Standing on a commuter train in the middle of rush hour, it’s hard to imagine when travel used to be a thrilling thing. However, one look at the bright vintage travel posters of the 20th Century immediately transports you to a world of luxury and romance. What made the posters of the 20th century so persuasive? We take a look at our iconic P&O Heritage collection, to find out how the artists behind the shipping and cruise company’s eye-catching travel ads encouraged people to explore the world in the golden era of travel.
Horace Taylor, Constantinople, 1920’s, lithographic poster
Exotic landscapes and picturesque architecture instantly set the viewer daydreaming. Such scenic views already appeared in nineteenth century travel ads, when they were filled with decorative text, but in twentieth-century designs, they take on a sleek finish. Instead of commissioning fine artists, travel agencies now turned to commercial designers. The likes of Horace Taylor, whose clients included the Guardian and the London Underground, designed posters with block colours, minimal and impactful text. The medium of the lithographic poster offered smooth planes of exceptionally bright colour that made holiday destinations look even more inviting, like Horace Taylor’s sunlit and secluded “Constantinople”.
John Bainbridge, Boomerang, 1950’s.
Further into the twentieth century, artists began to get more creative with the posters’ layouts and letters. Some started to integrate text into their images, such as John Bainbridge with his 1950’s poster Boomerang, which is in our P&O Heritage collection. The designs of these posters reflect wider twentieth-century artistic styles. Mixing images and text was popular with cubists and collage artists, and the simplified shapes in P&O Heritage’s 1937 Escape from winter appear in abstract art. In these fresh designs the commercial poster meets avant-garde tastes.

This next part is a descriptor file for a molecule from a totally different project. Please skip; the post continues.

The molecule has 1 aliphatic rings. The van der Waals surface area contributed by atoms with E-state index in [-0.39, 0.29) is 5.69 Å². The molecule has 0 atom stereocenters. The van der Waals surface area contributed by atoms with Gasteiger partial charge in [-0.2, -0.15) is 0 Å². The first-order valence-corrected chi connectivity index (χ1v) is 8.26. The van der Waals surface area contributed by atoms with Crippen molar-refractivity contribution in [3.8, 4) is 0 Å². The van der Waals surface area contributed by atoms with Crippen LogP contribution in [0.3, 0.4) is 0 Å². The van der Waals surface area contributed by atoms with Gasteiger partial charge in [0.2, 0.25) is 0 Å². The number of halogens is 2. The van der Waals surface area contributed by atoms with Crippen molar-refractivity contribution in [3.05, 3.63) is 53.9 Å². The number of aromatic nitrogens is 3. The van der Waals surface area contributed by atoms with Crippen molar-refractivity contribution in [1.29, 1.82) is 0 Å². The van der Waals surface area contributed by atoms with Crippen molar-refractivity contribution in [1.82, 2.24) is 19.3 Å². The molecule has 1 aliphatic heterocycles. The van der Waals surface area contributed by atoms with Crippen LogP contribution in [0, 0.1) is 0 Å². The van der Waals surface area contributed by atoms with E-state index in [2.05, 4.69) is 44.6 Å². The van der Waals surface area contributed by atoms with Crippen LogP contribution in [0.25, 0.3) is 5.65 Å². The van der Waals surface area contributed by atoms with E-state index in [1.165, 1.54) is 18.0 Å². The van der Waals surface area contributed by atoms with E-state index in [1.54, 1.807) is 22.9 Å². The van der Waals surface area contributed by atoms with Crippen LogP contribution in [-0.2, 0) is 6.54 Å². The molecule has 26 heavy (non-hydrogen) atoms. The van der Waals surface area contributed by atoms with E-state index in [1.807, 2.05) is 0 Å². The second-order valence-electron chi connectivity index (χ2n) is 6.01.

Frederick Griffin, For the Best at Sea Sail P&O, 1956
Writing about his trip on a P&O ship in 1930, Noel Coward recalls “lines of chairs on the promenade deck” and “hooting sirens” on board. Holiday stories always capture the imagination, and what better way to evoke the idyllic atmosphere than bringing cheery guests into the picture? Many vintage travel posters, especially from the 30’s onwards, are full of smiling, swimming and sunbathing tourists. The emphasis on families having fun in the sun also presented holidays as an escape from the gloomy context of two World Wars.
Poster artists of the twentieth century knew that placing a few long-legged ladies around the poolside might tempt viewers to book a holiday. Suntanned, shiny-skinned girls pop up in sultry posters like this one from P&O’s First and Tourist Class Brochure from 1939. Take a look at Septimus Scott’s New Brighton and Wallasey or Charles Pears’ poster advertising trips to Gorleston-on-Sea for more beachy pin-ups. These glamorous vintage posters certainly heat up the seaside.